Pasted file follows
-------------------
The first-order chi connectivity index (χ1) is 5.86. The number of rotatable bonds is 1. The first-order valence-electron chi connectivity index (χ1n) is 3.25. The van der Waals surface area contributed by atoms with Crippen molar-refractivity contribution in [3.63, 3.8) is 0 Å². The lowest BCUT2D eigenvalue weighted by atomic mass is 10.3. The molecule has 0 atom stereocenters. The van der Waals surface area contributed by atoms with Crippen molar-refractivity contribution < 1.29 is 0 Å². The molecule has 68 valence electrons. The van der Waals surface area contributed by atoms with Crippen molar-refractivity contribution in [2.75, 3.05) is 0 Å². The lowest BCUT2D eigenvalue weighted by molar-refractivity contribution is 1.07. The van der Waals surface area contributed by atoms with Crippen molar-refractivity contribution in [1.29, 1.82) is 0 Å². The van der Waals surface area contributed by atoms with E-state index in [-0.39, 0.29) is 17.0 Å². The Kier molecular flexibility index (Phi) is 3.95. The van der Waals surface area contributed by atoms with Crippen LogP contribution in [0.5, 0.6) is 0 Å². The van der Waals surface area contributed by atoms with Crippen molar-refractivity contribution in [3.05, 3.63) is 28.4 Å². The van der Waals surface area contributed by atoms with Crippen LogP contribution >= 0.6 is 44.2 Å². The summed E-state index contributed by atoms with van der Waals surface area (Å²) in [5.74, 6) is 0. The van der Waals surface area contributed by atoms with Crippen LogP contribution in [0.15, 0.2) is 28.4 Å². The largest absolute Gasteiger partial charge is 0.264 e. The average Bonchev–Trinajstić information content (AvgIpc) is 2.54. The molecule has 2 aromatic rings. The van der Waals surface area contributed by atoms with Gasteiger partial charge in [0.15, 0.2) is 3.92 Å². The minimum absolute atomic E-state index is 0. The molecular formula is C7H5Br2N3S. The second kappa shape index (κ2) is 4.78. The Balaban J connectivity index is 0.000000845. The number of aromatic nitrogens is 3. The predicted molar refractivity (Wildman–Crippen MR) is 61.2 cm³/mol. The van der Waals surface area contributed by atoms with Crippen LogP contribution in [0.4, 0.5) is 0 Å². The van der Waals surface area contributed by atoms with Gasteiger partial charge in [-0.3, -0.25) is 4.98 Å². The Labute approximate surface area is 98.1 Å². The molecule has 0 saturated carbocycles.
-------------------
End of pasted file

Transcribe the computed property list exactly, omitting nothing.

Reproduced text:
The first-order chi connectivity index (χ1) is 5.86. The number of rotatable bonds is 1. The first-order valence-electron chi connectivity index (χ1n) is 3.25. The van der Waals surface area contributed by atoms with Crippen molar-refractivity contribution in [3.63, 3.8) is 0 Å². The lowest BCUT2D eigenvalue weighted by atomic mass is 10.3. The molecule has 0 atom stereocenters. The van der Waals surface area contributed by atoms with Crippen molar-refractivity contribution < 1.29 is 0 Å². The molecule has 68 valence electrons. The van der Waals surface area contributed by atoms with Crippen molar-refractivity contribution in [2.75, 3.05) is 0 Å². The lowest BCUT2D eigenvalue weighted by molar-refractivity contribution is 1.07. The van der Waals surface area contributed by atoms with Crippen molar-refractivity contribution in [1.29, 1.82) is 0 Å². The van der Waals surface area contributed by atoms with E-state index in [-0.39, 0.29) is 17.0 Å². The Kier molecular flexibility index (Phi) is 3.95. The van der Waals surface area contributed by atoms with Crippen LogP contribution in [0.5, 0.6) is 0 Å². The van der Waals surface area contributed by atoms with Crippen molar-refractivity contribution in [3.05, 3.63) is 28.4 Å². The van der Waals surface area contributed by atoms with Crippen LogP contribution >= 0.6 is 44.2 Å². The summed E-state index contributed by atoms with van der Waals surface area (Å²) in [5.74, 6) is 0. The van der Waals surface area contributed by atoms with Crippen LogP contribution in [0.15, 0.2) is 28.4 Å². The largest absolute Gasteiger partial charge is 0.264 e. The average Bonchev–Trinajstić information content (AvgIpc) is 2.54. The molecule has 2 aromatic rings. The van der Waals surface area contributed by atoms with Gasteiger partial charge in [0.15, 0.2) is 3.92 Å². The minimum absolute atomic E-state index is 0. The molecular formula is C7H5Br2N3S. The second kappa shape index (κ2) is 4.78. The Balaban J connectivity index is 0.000000845. The number of aromatic nitrogens is 3. The predicted molar refractivity (Wildman–Crippen MR) is 61.2 cm³/mol. The van der Waals surface area contributed by atoms with Crippen LogP contribution in [0.4, 0.5) is 0 Å². The van der Waals surface area contributed by atoms with Gasteiger partial charge in [-0.3, -0.25) is 4.98 Å². The Labute approximate surface area is 98.1 Å². The molecule has 0 saturated carbocycles.